Reports have come to light that show the 19-year-old victim who was shot dead at a convenience store Sunday night by her estranged boyfriend had done all the law allows in an effort to protect herself after he forced their infant son to kiss the bullet he vowed he would use to kill her.We've had the discussion before about the importance of prevention and it bears repeating. Atkinson did everything she was "supposed" to do. She left, she called the police, she took out a Protective Order and Barrow still took her life. We place the burden on the victim to protect herself. If we didn't, the police would have arrested him for making terroristic threats and held him in jail or would have taken his gun since those with Protective Orders against them in Georgia are not allowed to have firearms. Either of those things could have provided Atkinson with additional protection and they would have shown Barrow that he would be held accountable for his actions. Instead, we raise our boys believing that violence against women is justified and women who do all of the right things are still stolen from their children and families.
Audrey Savon Atkinson had filed a temporary protective order, or TPO, against Anthony Michael Barrow, 22, when he had threatened to shoot and kill her on Feb. 27.
In Georgia, a TPO is a court order to help protect a victim from someone who is abusing, threatening or harassing them. The order requires the abuser to stay away from the victim, their home and their place of employment or from contacting the person in any way. Getting a TPO does not mean the abuser goes to jail, but makes it easier for the police to arrest the abuser for coming near the victim later.
According to the Newton County Sheriff’s Office, the order was served on Barrow at 7:30 p.m. March 3, four days before he made good on his threat.
Atkinson had also filed a report with the Conyers Police Department earlier in the day on March 3, advising them Barrow had threatened her once again over the phone and that she had word from a friend that he had been “calling around asking all his friends to give him a ride to (the Conyers) Chili’s,” where Atkinson was employed.
According to the incident report, Atkinson told Conyers officers that Barrow had called her cell phone while she was on her way to take the couple’s 8-month-old son to a babysitter and they had gotten into an argument.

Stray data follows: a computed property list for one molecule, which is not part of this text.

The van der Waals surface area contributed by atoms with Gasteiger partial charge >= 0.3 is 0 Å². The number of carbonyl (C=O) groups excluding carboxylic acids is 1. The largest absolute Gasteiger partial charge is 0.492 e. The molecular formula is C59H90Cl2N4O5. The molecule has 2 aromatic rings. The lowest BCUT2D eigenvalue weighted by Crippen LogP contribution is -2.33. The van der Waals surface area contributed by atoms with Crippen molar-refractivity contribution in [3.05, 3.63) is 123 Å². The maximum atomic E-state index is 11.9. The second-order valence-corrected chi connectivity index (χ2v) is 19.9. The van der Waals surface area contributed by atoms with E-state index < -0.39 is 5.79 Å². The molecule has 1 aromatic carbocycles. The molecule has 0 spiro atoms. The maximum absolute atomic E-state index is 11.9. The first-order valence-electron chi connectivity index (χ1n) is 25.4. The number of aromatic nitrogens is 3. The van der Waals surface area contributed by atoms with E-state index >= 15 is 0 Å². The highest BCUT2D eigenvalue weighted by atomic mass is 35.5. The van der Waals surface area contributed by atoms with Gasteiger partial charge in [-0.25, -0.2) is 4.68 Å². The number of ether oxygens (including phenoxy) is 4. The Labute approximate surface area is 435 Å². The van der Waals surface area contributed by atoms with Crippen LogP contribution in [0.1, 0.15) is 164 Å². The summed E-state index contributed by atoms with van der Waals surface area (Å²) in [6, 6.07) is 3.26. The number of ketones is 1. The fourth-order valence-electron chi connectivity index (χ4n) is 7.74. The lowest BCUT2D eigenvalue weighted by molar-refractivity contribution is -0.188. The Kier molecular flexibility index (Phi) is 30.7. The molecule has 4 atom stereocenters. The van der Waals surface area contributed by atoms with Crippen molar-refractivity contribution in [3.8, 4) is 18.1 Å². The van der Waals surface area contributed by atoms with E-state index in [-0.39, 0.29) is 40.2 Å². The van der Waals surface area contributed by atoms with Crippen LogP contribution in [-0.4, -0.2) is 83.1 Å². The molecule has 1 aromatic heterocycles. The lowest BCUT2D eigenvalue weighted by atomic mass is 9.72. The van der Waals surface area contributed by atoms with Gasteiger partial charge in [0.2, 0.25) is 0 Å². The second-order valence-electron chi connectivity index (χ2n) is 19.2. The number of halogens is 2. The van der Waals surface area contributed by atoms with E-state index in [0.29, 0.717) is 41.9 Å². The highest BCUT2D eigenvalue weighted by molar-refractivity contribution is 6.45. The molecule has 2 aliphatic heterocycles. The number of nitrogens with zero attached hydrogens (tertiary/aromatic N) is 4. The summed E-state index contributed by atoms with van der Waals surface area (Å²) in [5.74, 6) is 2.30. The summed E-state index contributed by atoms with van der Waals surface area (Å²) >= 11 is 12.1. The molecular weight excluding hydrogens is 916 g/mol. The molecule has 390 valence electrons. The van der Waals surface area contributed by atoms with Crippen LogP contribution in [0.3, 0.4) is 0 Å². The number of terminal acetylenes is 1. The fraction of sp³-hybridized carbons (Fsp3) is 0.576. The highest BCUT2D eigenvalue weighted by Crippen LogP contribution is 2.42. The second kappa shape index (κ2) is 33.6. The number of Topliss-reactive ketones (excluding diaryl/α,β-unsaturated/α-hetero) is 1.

“Atkinson said during the course of the argument, (Barrow) made several threatening statements such as ‘your days are numbered’ and ‘we will meet again very soon.’” the report stated. “Atkinson said at this point she informed him she had taken a temporary protection order out against him. She said (Barrow) replied saying ‘you don’t keep me from anything.’ When Atkinson asked what he meant by that statement, he responded saying ‘don’t worry about it, just know I will see you again very soon.’”
About 8:30 p.m., which according to NCSO records would have been an hour after Barrow was served with the TPO, Atkinson told officers she received a text from Barrow, asking if she’d be at work “tomorrow.”
Atkinson told the CPD officer that on Feb. 27 she and Barrow had gotten into an argument which ended with her telling him she was moving out of the home at 55 Wellington Trail in Covington where they had lived with Barrow’s grandparents.
“Atkinson said while packing some of her belongings (Barrow) pushed her to the ground and then kicked her ... and (he) made several threats telling her he was going to kill her and made their son kiss one of the bullets to his handgun. Atkinson said (Barrow) told her he was going to kill her with the bullet (their son) had kissed,” the incident report states.
Monday morning, after shooting and killing Atkinson about 10 p.m. Sunday at Liberty Food Mart at 2080 Crowell Road, Barrow took his own life after a four-hour standoff with Covington/Newton County S.W.A.T. at his home in the Wellington Ridge subdivision.
Wednesday, March 10, 2010
Follow-Up: Covington Man Kills Ex
As a follow-up to this story, the Rockdale Citizen reports that Atkinson had an active Temporary Protective Order against Barrow that he had recently violated. Warning, the quotes below may be triggering to survivors of violence.